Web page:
Ronan O'Connell, smh
December 26, 2008
STAFF at Christmas Island's main detention centre have been told to prepare for the arrival of about 70 more boat people in what would be the biggest single influx into Australian territory this year.
It is understood that staff at the $400 million North West Point detention centre have been told that the refugees could arrive within a week. They would bring to about 150 the number of asylum seekers to be transported to the island in the space of a month.
A week ago, 37 people were taken to the remote Indian Ocean island and less than two weeks before that 44 people, believed to be from Afghanistan, were transported there.
The total would be more than the 148 illegal immigrants intercepted at sea in all of last year.
The RAAF has at least three P3 Orion aircraft at Exmouth in Western Australia conducting regular surveillance, and a navy patrol boat has been anchored off Christmas Island.
At present 171 asylum seekers and illegal boat crew are being held on Christmas Island, with 113 of them housed in the North West Point detention centre, which was opened last week.
The construction camp on the island houses 29 refugees and one boat crew member, while the Phosphate Hill camp is empty after its occupants were shifted to North West Point.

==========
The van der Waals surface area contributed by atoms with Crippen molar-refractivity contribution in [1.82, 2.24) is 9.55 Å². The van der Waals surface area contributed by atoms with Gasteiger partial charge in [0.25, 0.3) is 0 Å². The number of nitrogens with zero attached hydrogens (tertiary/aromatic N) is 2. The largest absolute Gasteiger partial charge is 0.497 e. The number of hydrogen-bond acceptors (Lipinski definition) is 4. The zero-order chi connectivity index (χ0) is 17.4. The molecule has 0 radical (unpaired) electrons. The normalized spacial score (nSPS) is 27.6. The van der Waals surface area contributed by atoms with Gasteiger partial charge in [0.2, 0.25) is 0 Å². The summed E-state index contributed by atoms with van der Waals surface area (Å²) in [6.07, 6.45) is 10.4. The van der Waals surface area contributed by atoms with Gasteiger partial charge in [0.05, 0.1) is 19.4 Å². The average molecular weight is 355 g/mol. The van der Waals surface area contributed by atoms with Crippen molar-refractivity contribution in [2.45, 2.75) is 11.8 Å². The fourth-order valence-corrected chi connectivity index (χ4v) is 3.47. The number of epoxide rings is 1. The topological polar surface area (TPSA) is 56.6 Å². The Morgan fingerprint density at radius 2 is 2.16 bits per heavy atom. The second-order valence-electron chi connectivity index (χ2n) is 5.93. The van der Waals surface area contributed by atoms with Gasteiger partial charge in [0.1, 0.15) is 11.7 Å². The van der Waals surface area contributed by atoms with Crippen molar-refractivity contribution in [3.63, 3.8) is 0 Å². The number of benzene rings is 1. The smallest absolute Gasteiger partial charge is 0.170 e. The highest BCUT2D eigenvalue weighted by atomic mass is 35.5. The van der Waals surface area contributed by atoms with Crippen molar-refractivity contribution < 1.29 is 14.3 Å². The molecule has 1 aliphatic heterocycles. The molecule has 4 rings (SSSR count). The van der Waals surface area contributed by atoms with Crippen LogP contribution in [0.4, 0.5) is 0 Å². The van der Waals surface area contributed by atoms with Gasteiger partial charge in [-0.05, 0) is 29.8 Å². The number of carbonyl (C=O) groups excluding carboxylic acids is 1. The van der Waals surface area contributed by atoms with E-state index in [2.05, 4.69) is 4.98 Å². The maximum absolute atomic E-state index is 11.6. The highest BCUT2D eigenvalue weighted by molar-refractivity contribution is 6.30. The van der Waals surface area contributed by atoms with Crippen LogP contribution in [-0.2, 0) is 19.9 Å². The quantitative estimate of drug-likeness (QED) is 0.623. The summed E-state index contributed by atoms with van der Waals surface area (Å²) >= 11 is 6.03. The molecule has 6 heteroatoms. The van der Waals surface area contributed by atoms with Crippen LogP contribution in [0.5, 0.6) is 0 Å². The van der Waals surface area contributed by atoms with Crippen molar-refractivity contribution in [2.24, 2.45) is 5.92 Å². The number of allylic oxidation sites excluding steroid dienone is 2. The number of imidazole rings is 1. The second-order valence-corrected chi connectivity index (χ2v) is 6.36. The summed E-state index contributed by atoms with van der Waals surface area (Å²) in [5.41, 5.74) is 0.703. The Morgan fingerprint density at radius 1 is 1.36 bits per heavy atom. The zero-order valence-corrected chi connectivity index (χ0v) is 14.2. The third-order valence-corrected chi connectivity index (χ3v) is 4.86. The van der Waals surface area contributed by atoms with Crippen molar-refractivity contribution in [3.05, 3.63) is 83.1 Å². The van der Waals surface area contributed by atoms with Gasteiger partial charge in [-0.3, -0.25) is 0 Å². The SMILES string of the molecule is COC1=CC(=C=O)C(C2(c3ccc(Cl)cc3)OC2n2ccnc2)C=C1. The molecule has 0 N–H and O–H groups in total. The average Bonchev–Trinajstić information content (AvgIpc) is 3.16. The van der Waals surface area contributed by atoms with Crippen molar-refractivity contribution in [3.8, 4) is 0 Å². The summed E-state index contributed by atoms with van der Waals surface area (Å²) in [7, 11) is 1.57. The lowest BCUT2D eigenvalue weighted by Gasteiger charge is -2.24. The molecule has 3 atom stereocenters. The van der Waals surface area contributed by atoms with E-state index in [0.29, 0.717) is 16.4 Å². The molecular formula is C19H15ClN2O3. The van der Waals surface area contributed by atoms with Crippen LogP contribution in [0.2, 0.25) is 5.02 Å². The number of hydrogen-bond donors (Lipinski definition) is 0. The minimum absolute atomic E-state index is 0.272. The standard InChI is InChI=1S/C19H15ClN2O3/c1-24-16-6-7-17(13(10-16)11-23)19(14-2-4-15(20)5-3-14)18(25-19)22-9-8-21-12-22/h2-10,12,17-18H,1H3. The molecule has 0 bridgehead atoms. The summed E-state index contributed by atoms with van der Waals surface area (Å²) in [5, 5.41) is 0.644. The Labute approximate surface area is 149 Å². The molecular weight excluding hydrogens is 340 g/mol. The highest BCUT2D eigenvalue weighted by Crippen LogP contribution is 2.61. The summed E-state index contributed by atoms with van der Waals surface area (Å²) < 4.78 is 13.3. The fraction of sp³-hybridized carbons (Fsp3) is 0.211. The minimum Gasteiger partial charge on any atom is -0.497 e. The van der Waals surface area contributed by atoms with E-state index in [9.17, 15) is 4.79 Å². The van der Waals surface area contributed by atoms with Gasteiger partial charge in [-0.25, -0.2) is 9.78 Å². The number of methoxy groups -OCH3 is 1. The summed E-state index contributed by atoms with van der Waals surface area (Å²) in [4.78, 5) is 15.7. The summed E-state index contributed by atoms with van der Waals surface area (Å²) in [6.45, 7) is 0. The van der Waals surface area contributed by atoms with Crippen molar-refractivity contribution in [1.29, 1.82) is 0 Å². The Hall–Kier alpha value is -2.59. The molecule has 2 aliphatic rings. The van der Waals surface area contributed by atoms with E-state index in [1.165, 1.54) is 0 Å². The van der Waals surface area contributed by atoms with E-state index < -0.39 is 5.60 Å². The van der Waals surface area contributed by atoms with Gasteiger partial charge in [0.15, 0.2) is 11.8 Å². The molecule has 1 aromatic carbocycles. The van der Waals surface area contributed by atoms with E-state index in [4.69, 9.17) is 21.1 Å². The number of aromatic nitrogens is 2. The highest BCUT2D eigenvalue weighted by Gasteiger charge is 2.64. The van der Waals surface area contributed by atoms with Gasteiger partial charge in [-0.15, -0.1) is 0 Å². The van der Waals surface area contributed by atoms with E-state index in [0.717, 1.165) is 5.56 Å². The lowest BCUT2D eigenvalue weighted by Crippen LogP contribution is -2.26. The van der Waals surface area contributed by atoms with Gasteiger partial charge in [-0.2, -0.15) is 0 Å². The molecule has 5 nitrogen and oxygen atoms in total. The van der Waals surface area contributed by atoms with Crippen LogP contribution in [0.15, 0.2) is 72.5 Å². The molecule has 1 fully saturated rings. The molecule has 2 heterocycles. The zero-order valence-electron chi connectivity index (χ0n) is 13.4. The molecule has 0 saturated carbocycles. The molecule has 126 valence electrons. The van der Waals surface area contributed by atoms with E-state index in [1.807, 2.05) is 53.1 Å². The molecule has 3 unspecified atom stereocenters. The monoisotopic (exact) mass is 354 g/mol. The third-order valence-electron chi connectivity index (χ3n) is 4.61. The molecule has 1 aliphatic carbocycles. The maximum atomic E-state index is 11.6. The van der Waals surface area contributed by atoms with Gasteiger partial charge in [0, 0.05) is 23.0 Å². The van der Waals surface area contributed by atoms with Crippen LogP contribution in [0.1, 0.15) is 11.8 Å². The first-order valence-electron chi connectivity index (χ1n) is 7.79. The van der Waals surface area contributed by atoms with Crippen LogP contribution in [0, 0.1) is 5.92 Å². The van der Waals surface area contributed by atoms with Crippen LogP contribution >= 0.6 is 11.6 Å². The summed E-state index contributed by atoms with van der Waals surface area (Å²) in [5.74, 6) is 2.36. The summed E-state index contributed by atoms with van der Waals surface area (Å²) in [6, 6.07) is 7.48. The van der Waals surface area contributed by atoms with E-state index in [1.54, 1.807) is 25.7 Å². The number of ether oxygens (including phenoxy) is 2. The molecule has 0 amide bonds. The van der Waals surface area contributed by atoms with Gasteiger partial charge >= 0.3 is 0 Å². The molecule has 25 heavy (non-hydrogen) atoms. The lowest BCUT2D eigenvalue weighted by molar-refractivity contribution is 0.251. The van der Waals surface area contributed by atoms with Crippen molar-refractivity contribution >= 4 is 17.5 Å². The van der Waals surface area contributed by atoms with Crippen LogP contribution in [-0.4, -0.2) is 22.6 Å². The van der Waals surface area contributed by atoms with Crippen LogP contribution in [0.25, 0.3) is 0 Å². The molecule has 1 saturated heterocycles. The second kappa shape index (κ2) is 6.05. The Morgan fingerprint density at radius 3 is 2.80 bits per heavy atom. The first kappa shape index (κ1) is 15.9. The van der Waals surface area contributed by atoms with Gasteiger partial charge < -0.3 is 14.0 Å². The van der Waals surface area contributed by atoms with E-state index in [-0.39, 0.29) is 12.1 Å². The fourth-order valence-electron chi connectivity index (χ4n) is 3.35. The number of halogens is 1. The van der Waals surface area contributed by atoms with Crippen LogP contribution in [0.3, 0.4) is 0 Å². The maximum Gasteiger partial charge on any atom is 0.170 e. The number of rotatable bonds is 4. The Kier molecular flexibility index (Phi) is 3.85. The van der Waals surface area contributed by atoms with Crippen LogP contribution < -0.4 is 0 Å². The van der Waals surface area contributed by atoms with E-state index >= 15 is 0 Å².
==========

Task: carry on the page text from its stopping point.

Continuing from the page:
A spokesman for the Department of Immigration said the detainees would be placed in community accommodation once health, identity and security checks had been completed.
Twenty-eight asylum seekers live in the community and are allowed to move freely throughout the island.
The 171 asylum seekers and boat crew are made up of Afghans, Iranians, Iraqis, Sri Lankans and Indonesians.
A spokesman for the Minister for Home Affairs, Bob Debus, would not deny that the Government was expecting the arrival of more boat people in the coming days.
However, a spokesman for the Minister for Immigration, Chris Evans, said he was not aware of any impending arrival.
The Rudd Government has softened its stance on the detention of asylum seekers by abolishing temporary protection visas and ending the so-called Pacific solution introduced under John Howard.
Its moves against hard-line detention are believed to be behind the initial reluctance to open the new Christmas Island centre that was commissioned by the Howard Government following the Tampa affair in 2001.
Refugee advocates have complained that the continuing detention of asylum seekers on Christmas Island and the decision to open the centre raised concerns about the Rudd Government's commitment to its police of "detention as a last resort".
Senator Evans has said that all unauthorised boat arrivals would be detained and processed at Christmas Island while health, identity and security checks are carried out.
The West Australian